Mechanics Corner A Journal of Applied Mechanics and Mathematics by DrD, # 31 Machinery Dynamics Research, 2016 ODE Solution --- Fail!! Introduction Digital computation has become a major tool for engineers, and it is a great benefit. It can also lead to many pitfalls for the unwary. This note is about the latter, a potential pitfall that many engineers risk on a daily basis, most of them with little awareness of the danger. Early in the development of digital computation, every problem required that the user write a program specific to the problem at hand. If speed was a very important issue, the programs were written in machine language, so that they would execute as fast as possible. If speed was a little less critical, programs were written in so-called "high level languages." This included FORTRAN, BASIC, ALGOL, C, C++, and a host of other such names. But even with a high level language, there was the problem of generating a program for the solution of the specific problem at hand. As things have continued to evolve, it was soon evident that a lot of the work in writing each program was the same from one problem to the next. The major mathematical operations, such things as numerical integration, matrix operations and the solution of systems of linear equations, plotting, and many other steps were re-usable from one problem to the next. It was natural that this would eventually lead to the development of general purpose programs, able to solve broad classes of problems. This group includes programs like Mathematica, Maple, MatLab, SciLab, Maxima, TKSolver, and numerous others. Most of those just mentioned have built-in capability to solve ordinary differential equations, in some cases by analytical means, and in practically all cases, by numerical means. This has taken the sting out of working with differential equations from many engineering problems, and we must all be grateful for that. At the same time, we must also be somewhat skeptical about any general purpose solver when applied to a particular problem. How do we know that the solution generated is correct? How do we even know if it is reasonable? Most of the time, when engineers resort to numerical solutions, it is because there is no readily available analytical solution. Thus, when faced with a problem that cannot be solved in closed form, how can we know when to trust the numerical solution? This is a very serious question, one that all must consider. It you blindly trust a numerical solution, the old excuse, "The computer said it was OK" will not get you very far. The computer cannot be fined, fired, or (in extreme cases) possibly sent to prison, but all of these things can happen to an engineer! So, what can the engineer do when the differential equation has no known solution? Well, there are several options. (1) He can resort to any physical principles that apply to the situation. For example, if the system is such that energy should be conserved, then he can add code to calculate the total system energy at every instant. Just verifying that energy is conserved does not "prove" that the solution is correct, but if energy is not conserved when it should be, you can be sure there is an error in the solution. (2) He can try various approximations that may apply to see if they are in reasonable agreement with the computed solution. (3) He can verify the solution code by applying it to a similar problem for which there is a known solution. It is this last approach that I want to talk about in this post. ODE_Soln_Fail.pdf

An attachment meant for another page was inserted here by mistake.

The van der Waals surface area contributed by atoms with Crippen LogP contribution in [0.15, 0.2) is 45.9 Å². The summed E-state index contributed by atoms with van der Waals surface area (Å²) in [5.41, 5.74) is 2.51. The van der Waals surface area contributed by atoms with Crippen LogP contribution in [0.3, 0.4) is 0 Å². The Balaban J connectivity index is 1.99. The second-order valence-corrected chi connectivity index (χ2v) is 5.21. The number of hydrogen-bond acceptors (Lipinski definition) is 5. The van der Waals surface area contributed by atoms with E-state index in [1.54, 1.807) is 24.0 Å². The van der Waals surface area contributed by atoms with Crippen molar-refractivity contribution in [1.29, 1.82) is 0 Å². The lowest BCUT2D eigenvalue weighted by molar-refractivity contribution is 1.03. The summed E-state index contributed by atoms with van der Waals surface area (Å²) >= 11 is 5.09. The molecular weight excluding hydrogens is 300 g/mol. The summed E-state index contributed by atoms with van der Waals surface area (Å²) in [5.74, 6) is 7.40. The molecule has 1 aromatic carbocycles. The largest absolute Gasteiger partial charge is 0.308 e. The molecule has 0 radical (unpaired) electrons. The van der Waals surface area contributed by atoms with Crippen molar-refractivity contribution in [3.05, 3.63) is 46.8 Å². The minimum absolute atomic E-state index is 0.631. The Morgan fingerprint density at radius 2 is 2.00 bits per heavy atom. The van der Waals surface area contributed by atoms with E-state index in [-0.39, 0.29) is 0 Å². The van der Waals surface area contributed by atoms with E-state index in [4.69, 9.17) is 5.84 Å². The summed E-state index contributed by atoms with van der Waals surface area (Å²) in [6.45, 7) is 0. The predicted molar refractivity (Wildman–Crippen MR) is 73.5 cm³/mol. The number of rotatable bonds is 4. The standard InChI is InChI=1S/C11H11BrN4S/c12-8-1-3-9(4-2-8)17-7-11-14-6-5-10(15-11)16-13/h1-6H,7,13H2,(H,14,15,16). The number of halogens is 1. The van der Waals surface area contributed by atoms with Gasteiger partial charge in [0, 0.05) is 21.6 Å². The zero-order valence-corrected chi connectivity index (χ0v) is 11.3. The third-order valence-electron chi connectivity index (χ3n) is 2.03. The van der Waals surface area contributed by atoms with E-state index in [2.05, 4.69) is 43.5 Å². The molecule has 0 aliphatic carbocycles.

9. Rocket Homework Problem

    Mechanics Corner A Journal of Applied Mechanics and Mathematics by DrD, #38 Machinery Dynamics Research, 2017 Rocket Homework Problem Introduction Most engineers find problems involving rockets to be exciting. There is something about a rocket that fires our imagination, whether we think of going to the moon or one of the planets, or simply of shooting down an incoming missile. The subject of this post involves a rocket on a mobile launcher. The rocket is intended to be transported in a horizontal position, but it must be elevated in order to be fired. Both positions are shown in the accompanying figure. Read the attached PDF for more on this problem. RocketHWProblem.pdf Addendum: One reader has posted a proposed solution for this problem as a comment. It was not my intent that solutions be posted in the comments at all. I only want solutions sent to me by the personal message system. DO NOT POST YOUR SOLUTION IN THE COMMENTS!! Regarding the solution that has been posted, let me say the following: 1. Some of the answers are correct, while others are not. Do not be misled into following this solution because there are errors therein. 2. Even where the results are correct, there are a number of methods that I would not recommend using. Thus again, I say to all other readers, do not follow this solution, but work it out for yourself. 3. Be sure to document your solution, so that if someone else were to ask how you obtained a particular result, you would be able to explain it in a clear and reasonable manner.
  10. Rocket Homework Problem

    This comment removed by DrD.